Sri Lanka’s military is now two months into a full-on offensive against the Tamil Tiger rebels in their northern base. An end finally may be in sight to the war that has roiled the country for a quarter century. The government claims control of large areas in the region and could soon take the Tiger “capital” at Kilinochchi, an important symbolic victory. The operation, which has made surprisingly fast progress, could be over within six months to a year. But winning the conventional war is only a start to winning the peace. Colombo is following the pattern it set in 2006 in the eastern provinces: launch a major offensive against Tamil fighters, then establish a democratic government. Two eastern elections this year were marred by some violence and charges of voter intimidation, but the peace seems to be holding. The Tigers, a guerrilla fighting force par excellence, won’t be easy to subdue. Despite the government’s latest progress, there’s speculation the Tigers have been holding back their best fighters up to now. Even if the government wins, enough remaining Tigers are likely to fade into the jungle to carry on a guerrilla campaign. The 25-year-old conflict has already claimed more than 100,000 lives, according to the International Crisis Group.
So as the military operation continues, Colombo needs to offer moderate Tamils a political settlement to separate them from the rebels. The government of President Mahinda Rajapakse has long promised to put greater power in the hands of local Tamil politicians in the east and north. So far it hasn’t. The newly elected local and provincial councils in the east have little power to set economic policies in their areas, for example. The government has stalled on any proposal to vest more authority with local governments.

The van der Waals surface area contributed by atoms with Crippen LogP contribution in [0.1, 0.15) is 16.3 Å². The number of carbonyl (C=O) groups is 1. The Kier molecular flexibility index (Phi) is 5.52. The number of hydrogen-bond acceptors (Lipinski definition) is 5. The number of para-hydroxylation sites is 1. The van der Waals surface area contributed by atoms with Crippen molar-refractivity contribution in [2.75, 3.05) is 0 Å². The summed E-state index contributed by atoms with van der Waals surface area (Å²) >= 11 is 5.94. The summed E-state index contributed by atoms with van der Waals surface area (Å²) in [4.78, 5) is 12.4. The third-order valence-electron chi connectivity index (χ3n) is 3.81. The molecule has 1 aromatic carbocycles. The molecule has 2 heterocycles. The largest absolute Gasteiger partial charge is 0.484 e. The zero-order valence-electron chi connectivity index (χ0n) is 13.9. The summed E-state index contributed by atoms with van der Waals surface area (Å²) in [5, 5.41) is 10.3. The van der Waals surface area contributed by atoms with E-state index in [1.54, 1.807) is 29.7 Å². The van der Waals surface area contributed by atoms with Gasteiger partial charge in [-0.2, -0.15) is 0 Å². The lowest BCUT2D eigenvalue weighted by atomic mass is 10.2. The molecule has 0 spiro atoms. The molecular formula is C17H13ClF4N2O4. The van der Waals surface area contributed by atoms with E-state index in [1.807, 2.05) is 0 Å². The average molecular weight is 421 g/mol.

To break the cycle, the government needs to allow the All-Party Representative Committee, a body charged with negotiating a comprehensive devolution plan, to push forward toward an agreement. Colombo could also show good faith by reinstating the independent Constitutional Council that’s supposed to oversee important institutions like the Human Rights Commission and the National Police Commission. Both steps would signal to moderate Tamils the government’s seriousness about a political compromise between the ethnic Tamil minority and the majority Sinhalese.
Part of the problem is that President Rajapakse lacks the political will to follow through. He rode to power in 2005 on appeals to Sinhalese nationalism. The military solution plays well at the polls, and his coalition won big victories over the weekend in two provincial elections billed as referendums on the government. The political follow-up is more controversial.
Taking the battle to the Tigers in the north is an important step in ending the war. But lasting peace will be built on a political deal with the moderate Tamils left behind when the rebels are gone. Kilde: THE WALL STREET JOURNAL.( Automatisk oversat med google til Dansk. )